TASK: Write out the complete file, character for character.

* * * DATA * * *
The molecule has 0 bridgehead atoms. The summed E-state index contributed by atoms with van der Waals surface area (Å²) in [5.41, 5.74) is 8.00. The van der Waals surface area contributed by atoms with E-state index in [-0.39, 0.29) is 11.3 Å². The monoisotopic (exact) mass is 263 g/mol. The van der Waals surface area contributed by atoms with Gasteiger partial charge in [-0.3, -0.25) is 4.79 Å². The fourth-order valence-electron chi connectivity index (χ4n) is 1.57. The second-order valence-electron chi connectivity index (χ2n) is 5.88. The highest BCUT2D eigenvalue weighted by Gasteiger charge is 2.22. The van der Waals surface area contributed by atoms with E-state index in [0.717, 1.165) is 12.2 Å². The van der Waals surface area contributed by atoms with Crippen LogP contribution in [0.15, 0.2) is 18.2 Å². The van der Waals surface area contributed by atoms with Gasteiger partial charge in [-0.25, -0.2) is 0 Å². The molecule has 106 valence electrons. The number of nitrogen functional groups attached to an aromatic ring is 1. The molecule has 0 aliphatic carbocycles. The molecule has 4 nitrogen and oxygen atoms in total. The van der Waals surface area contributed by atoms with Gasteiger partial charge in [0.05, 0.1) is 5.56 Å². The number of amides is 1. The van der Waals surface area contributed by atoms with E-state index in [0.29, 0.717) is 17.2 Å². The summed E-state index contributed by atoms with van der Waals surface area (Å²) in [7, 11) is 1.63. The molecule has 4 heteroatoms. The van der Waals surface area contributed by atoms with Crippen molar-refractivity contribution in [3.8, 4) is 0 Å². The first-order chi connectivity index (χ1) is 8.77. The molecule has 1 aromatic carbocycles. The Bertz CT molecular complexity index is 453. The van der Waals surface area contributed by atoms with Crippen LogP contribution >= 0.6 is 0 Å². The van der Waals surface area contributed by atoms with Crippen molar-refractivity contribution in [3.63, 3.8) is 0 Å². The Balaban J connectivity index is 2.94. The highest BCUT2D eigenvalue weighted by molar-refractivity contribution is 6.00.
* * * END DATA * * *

The molecule has 0 bridgehead atoms. The summed E-state index contributed by atoms with van der Waals surface area (Å²) in [5.41, 5.74) is 8.00. The van der Waals surface area contributed by atoms with E-state index in [-0.39, 0.29) is 11.3 Å². The monoisotopic (exact) mass is 263 g/mol. The van der Waals surface area contributed by atoms with Gasteiger partial charge in [-0.3, -0.25) is 4.79 Å². The fourth-order valence-electron chi connectivity index (χ4n) is 1.57. The second-order valence-electron chi connectivity index (χ2n) is 5.88. The highest BCUT2D eigenvalue weighted by Gasteiger charge is 2.22. The van der Waals surface area contributed by atoms with E-state index in [0.717, 1.165) is 12.2 Å². The van der Waals surface area contributed by atoms with Crippen LogP contribution in [0.15, 0.2) is 18.2 Å². The van der Waals surface area contributed by atoms with Gasteiger partial charge in [-0.25, -0.2) is 0 Å². The molecule has 106 valence electrons. The number of nitrogen functional groups attached to an aromatic ring is 1. The molecule has 0 aliphatic carbocycles. The molecule has 4 nitrogen and oxygen atoms in total. The van der Waals surface area contributed by atoms with Gasteiger partial charge in [0.05, 0.1) is 5.56 Å². The number of amides is 1. The van der Waals surface area contributed by atoms with E-state index in [0.29, 0.717) is 17.2 Å². The summed E-state index contributed by atoms with van der Waals surface area (Å²) in [7, 11) is 1.63. The molecule has 4 heteroatoms. The van der Waals surface area contributed by atoms with Crippen molar-refractivity contribution in [3.8, 4) is 0 Å². The first-order chi connectivity index (χ1) is 8.77. The molecule has 1 aromatic carbocycles. The Bertz CT molecular complexity index is 453. The van der Waals surface area contributed by atoms with Crippen LogP contribution >= 0.6 is 0 Å². The van der Waals surface area contributed by atoms with Crippen molar-refractivity contribution in [3.63, 3.8) is 0 Å². The Balaban J connectivity index is 2.94. The highest BCUT2D eigenvalue weighted by molar-refractivity contribution is 6.00.